PERIES: All right, let me pose a question to you. If you were advising, Dru, say one of the party platforms to really up their platform in order to address the socioeconomic development of the people, of ordinary people, people most harshly affected over the years, what would you be advising them?
JAY: Well, I think the first thing we need to do is not–I mean, so there’s two different issues here, right. There’s what’s going to appeal to the public and then there’s what’s actually good policy. And those are different things, because I think the media has the public really scared.
So for example, you have Thomas Mulcair who’s the leader of a social democratic party, sort of under fire recently because he made some positive comments about Margaret Thatcher. So I think what we see is that all the parties are sort of buying into this sort of consensus that seems to have emerged which says you can’t raise taxes on corporations to have economic growth, you can’t invest in the public sector. You can’t spend too much money. You can’t invest in social services, and so on. Which actually doesn’t make economic sense. But the sense that it does make is the continued transfer of power to the economic elite, basically, and to people like the Canadian Council of Chief Executives and their investors.
And so you have this, inequality is growing at a faster rate than it’s ever grown in Canada, and you don’t really have any of the parties taking that on head-on. And so the things you would do to do that are create public sector jobs which are not capital-intensive, but they create, I think, $1 billion into the public sector creates 20,000 jobs and $1 billion into the resource extraction sector creates, like, 500 jobs. So you have really, really different–really big contrast there. But where is the government choosing to sort of put its investment? It’s into resource extraction.
So I think that’s the problem right there, is that it’s friendly to huge corporate profits, but it’s not friendly to creating employment and actually helping out people and creating an economy that actually distributes the wealth more equally.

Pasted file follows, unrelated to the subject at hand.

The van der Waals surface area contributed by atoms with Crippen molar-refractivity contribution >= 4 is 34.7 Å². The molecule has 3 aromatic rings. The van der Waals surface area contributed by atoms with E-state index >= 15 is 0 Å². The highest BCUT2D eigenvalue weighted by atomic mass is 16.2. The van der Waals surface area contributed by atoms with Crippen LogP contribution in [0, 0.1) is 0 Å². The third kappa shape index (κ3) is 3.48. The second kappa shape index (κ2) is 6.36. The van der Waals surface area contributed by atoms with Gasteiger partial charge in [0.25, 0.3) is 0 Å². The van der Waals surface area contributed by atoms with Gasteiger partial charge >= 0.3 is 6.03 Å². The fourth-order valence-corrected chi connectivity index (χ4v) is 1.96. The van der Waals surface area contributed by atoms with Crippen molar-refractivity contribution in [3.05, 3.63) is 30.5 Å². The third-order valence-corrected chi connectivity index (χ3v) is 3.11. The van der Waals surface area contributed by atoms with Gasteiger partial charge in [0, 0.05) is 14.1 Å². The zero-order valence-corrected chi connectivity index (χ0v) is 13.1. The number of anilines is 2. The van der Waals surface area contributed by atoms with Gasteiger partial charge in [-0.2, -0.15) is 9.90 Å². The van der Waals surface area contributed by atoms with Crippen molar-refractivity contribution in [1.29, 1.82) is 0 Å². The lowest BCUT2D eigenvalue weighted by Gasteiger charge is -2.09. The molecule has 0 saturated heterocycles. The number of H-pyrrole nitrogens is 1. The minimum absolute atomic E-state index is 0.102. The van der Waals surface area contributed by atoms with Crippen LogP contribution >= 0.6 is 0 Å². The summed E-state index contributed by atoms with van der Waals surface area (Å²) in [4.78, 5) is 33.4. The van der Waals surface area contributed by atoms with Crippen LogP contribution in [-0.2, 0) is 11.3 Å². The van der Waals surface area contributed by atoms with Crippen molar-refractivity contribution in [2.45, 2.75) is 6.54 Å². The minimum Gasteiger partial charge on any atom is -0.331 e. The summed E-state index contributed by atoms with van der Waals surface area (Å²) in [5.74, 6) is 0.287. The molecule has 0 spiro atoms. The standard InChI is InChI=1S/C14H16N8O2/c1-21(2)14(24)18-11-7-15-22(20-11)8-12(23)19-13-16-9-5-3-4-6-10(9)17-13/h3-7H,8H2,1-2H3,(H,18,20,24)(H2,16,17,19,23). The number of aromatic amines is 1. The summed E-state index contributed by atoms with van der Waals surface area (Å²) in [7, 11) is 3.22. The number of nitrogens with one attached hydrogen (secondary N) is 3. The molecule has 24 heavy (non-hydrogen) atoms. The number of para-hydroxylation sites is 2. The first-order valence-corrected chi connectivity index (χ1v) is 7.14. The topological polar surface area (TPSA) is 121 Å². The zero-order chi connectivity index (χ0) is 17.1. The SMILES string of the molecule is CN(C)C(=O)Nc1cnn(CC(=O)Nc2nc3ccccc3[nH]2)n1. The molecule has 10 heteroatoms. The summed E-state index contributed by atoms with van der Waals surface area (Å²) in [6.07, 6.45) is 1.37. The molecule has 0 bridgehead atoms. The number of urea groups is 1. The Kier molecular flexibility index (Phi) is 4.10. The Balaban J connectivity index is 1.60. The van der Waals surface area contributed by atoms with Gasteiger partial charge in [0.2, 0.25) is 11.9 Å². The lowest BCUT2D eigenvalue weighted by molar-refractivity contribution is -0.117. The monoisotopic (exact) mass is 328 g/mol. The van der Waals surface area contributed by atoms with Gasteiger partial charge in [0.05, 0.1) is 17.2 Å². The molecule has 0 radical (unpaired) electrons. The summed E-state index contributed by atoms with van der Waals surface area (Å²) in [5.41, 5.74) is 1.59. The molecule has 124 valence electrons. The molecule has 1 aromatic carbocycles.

PERIES: Nora, I remember being at the G20 summit I think 2010 in Toronto, and this is shortly after the 2007-2008 economic market crash and economic downturn or depression we were in. And Stephen Harper was so eager to sign on to the latest austerity measures and promising to deliver on them. Now, we can see the impact of that over the years. Give us a sense of why austerity isn’t in the best interests of ordinary Canadians.
LORETO: I think when you look at the social services that people rely on, and the social services that help to redistribute wealth it’s pretty clear that if you are looking to save some money, and you decide to take it out of federal transfer payments, which go into social services, healthcare, and education, you’re going to hit the people that rely on public services, which is the vast majority of the population, and of course the need to access those services go up as you go further down the income scale.
And so we have a very extreme right wing federal government right now that has put corporate taxes to an all-time low, while at the same time not increasing the transfer payments to allow for the services to be funded. It’s important to keep in mind that in Canada with the federal system that we have, a lot of the services that people rely on the most are provincially administered and provincially funded. And so the role of the federal government in this really is wealth redistribution.
In the areas where they have direct control, First Nations finances is one of them, and the record has been appalling. And you can also look at university-level education, where student debt this past May, they allowed it to reach a new ceiling of $24 billion. So that means that there’s an entire generation of young people who are entering the labor force with a collective amount of money owed to the federal government of $24 billion. And so when you look at the impact on the ground of tightening transfer payments, the Conservatives if they get re-elected, they have already indicated that they will continue to reduce the amount that transfer payments have to grow by, which is an effective cut.
And that is just going to make it even more difficult for average people to access healthcare or education, and it will also incentivize the provinces to continue to privatize, because austerity at the federal level has been bad, but it’s also been really bad at the provincial levels as well.